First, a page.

Original Research

Knowledge of cervical cancer, human papillomavirus and prevention among first-year female students in residences at the University of the Free State

Nathaniel Mofolo, Maarasi Sello, Moleboheng Leselo, Naledi Chabanku, Samke Ndlovu, Quandry Naidoo, Gina Joubert
African Journal of Primary Health Care & Family Medicine | Vol 10, No 1 | a1637 | DOI: https://doi.org/10.4102/phcfm.v10i1.1637 | © 2018 Maarasi Ntoi, Moleboheng Leselo, Naledi Chabanku, Samke Ndlovu, Quandry Majozi, Nathaniel Mofolo, Gina Joubert | This work is licensed under CC Attribution 4.0
Submitted: 28 September 2017 | Published: 24 May 2018

About the author(s)

Nathaniel Mofolo, School of Medicine, Faculty of Health Sciences, University of the Free State, South Africa
Maarasi Sello, School of Medicine, University of the Free State, South Africa
Moleboheng Leselo, School of Medicine, Faculty of Health Sciences, University of the Free State, South Africa
Naledi Chabanku, School of Medicine, Faculty of Health Sciences, University of the Free State, South Africa
Samke Ndlovu, School of Medicine, Faculty of Health Sciences, University of the Free State, South Africa
Quandry Naidoo, School of Medicine, Faculty of Health Sciences, University of the Free State, South Africa
Gina Joubert, Department of Biostatistics, Faculty of Health Sciences, University of the Free State, South Africa


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Abstract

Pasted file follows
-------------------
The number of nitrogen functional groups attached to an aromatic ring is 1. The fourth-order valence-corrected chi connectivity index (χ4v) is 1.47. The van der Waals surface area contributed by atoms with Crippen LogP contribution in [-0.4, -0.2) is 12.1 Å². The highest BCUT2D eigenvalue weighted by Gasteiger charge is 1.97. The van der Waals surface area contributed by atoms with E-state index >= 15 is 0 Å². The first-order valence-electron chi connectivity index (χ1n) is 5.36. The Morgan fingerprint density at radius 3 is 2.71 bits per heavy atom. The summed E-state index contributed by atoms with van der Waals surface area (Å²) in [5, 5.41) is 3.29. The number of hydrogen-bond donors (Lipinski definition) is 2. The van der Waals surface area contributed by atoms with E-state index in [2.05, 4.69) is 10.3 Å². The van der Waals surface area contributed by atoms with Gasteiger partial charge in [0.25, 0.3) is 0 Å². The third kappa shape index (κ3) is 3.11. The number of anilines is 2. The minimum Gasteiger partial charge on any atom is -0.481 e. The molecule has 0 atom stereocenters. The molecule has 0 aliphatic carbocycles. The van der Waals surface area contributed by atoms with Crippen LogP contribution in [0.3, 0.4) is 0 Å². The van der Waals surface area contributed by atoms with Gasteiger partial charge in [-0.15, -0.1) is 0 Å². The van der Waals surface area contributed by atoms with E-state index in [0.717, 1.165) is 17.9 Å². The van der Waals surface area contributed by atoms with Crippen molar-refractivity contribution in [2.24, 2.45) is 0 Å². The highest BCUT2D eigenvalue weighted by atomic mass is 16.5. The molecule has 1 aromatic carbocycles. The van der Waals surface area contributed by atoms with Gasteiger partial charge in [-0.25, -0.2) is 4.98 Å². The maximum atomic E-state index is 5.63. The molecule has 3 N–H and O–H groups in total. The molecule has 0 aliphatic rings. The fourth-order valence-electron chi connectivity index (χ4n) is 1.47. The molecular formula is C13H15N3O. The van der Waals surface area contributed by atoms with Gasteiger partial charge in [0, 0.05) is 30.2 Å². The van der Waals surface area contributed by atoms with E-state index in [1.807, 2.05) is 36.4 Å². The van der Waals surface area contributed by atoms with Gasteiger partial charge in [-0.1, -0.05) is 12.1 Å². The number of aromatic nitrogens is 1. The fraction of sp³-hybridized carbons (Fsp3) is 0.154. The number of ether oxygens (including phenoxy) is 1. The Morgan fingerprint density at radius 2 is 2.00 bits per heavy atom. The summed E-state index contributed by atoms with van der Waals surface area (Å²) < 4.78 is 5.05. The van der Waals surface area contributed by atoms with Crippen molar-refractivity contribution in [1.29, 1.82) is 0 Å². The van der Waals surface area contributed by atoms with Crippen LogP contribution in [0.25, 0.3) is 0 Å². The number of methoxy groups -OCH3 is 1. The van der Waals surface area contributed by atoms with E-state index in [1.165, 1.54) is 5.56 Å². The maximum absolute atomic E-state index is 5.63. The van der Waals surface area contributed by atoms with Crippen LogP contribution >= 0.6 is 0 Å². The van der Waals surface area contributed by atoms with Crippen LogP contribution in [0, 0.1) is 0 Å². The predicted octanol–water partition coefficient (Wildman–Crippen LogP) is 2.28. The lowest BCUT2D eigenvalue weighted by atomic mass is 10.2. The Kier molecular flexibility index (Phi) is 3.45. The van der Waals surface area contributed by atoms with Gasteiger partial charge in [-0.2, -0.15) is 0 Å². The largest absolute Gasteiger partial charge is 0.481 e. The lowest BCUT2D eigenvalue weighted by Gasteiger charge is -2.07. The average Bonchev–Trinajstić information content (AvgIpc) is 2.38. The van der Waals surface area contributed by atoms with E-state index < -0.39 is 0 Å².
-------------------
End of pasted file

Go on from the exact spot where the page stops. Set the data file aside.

Background: Cervical cancer is the second most common cancer among women in South Africa. One of the major risk factors for the development of cervical cancer is the human papillomavirus (HPV).

Aim: To determine the knowledge of first-year female students living in residences on the main campus of the University of the Free State (UFS) regarding cervical cancer and HPV.

Setting: Female residences on the main campus of UFS.
Methods: A descriptive cross-sectional study was conducted on participants between the ages of 18 and 25 years using a non-random convenience sampling method. Seven residences were included. Anonymous self-administered questionnaires were distributed during the eveningmeetings to all first-year female students at the selected residences after an information session.Students had to complete the questionnaires immediately after the meeting.

Results: Most of the 373 respondents (85.8%) knew that cervical cancer arises from the cervix, but only 15.4% knew that it was caused by a virus. Of the 62.5% participants who knew that HPV was a cancer-causing virus, most correctly knew that HPV was contracted by unprotected sexual intercourse (81.1%) and that there is a vaccine to protect against HPV (73.1%). However, 62.0% knew that the vaccine was available in South Africa and only 31.0% knew the vaccine was free of charge.

Conclusion: The study revealed that students had limited knowledge of cervical cancer, HPV
and vaccine availability.


Keywords

Early Detection of Cancer; Female Students; Risk Factors; South Africa; Knowledge.

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